I have a penchant for sparse jazz. Two or three musicians, that’s all…a couple acoustic instruments…and a minimum of direction and lots of improv. Ahh…music nirvana. Something about the obvious yet complex interaction that is laid bare for the listener appeals to me. All you need is some bass, a little guitar, maybe some violin…take or leave the percussion. I was a shoe-in for loving this album, even before I heard it. I knew what I was in for: outstanding jazz.
There are only two instruments present on If Trees Could Fly: bass and electric cello. This is all: Mr. Johnson on the bass, Mr. Longsworth on the electric cello. The beauty of the music upon this album is the interaction between these two unadorned sounds. The bass typically paints a rolling background, when not off on a rhythmic tangent, and Mr. Johnson is always on top of his craft. So is Mr. Longsworth. The cello is sometimes staccato, sometimes swelling, always precise. The music, of course, is more than the unadorned voices of two men and their instruments. The instrumental record finds a third voice in the mixture and interaction of both the bass and the cello.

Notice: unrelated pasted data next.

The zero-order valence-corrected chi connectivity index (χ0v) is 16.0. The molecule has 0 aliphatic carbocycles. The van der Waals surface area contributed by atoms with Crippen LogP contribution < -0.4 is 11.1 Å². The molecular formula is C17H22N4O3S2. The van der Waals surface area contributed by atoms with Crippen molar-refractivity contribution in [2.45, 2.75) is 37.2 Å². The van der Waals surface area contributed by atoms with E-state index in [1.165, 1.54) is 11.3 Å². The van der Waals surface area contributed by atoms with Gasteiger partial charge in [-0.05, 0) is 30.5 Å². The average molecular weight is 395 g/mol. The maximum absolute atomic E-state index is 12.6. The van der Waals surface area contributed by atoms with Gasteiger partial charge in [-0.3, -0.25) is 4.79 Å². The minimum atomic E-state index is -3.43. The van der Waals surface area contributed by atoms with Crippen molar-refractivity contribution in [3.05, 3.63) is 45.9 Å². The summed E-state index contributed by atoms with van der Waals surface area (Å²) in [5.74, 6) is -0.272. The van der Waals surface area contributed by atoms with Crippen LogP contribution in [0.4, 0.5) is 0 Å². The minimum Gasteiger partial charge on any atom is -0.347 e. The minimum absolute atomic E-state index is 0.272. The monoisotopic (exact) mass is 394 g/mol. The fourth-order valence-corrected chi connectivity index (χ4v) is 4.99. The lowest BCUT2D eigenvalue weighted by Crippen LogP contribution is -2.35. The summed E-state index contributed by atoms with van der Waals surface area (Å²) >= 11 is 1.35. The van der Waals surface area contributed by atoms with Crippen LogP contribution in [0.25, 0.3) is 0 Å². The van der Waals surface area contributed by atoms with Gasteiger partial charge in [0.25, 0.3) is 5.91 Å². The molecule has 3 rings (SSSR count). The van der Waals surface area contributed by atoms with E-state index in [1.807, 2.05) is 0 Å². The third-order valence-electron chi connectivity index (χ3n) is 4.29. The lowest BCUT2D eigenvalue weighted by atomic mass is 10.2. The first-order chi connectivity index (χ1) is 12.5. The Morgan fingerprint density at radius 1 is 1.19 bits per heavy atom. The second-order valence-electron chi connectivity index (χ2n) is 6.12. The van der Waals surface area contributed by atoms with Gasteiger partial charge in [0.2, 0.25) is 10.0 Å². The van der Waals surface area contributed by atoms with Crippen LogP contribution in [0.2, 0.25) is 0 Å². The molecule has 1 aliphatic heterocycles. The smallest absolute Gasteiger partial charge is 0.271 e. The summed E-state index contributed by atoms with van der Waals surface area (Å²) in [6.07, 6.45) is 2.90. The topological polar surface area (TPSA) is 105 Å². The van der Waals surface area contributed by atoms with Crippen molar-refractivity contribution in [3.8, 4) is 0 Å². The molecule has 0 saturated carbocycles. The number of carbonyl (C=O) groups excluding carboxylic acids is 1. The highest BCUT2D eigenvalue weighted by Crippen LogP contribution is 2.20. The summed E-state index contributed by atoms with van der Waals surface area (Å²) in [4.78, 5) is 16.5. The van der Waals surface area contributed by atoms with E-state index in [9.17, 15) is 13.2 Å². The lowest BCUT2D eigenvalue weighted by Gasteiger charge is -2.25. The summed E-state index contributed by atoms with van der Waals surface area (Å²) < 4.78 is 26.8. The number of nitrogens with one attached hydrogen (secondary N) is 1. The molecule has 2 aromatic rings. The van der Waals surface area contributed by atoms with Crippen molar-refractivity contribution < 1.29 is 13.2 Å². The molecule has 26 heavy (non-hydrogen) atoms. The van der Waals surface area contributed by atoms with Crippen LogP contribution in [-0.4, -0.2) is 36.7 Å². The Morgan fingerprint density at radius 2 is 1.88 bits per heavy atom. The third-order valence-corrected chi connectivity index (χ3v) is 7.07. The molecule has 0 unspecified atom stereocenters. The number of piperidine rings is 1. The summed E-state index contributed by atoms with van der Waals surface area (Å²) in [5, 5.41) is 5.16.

The bass slaps and saw-like cello on “A Blues” are fast and furious, the kind of fun, bouncy jazz that moves me. The next track, “Ton sur ton,” takes a slow turn and lolls along slowly, a sudden change after the fantastic scenery of “A Blues.” Many sounds on “Ton sur ton” are almost reminiscent of the guitar, strung tight and picked hard.
“Her Majesty (the Turtle)” is by far the most memorable of the 11 tracks. Stepping along, the bass walks the rhythm forward, but it’s the cello that steers the instrumental. The main melody is almost fleeting, the cello falling off in descending cascades. When the track takes a turn, it’s a melodious symphony of bass and cello rising and falling, sometimes breaking the unison, but always in synch. “Her Majesty (the Turtle)” still gives me chills when I listen to it.
This album is aptly named—if trees could fly, it would hardly match the musical accomplishment of these two musicians.
// Notes from the Road
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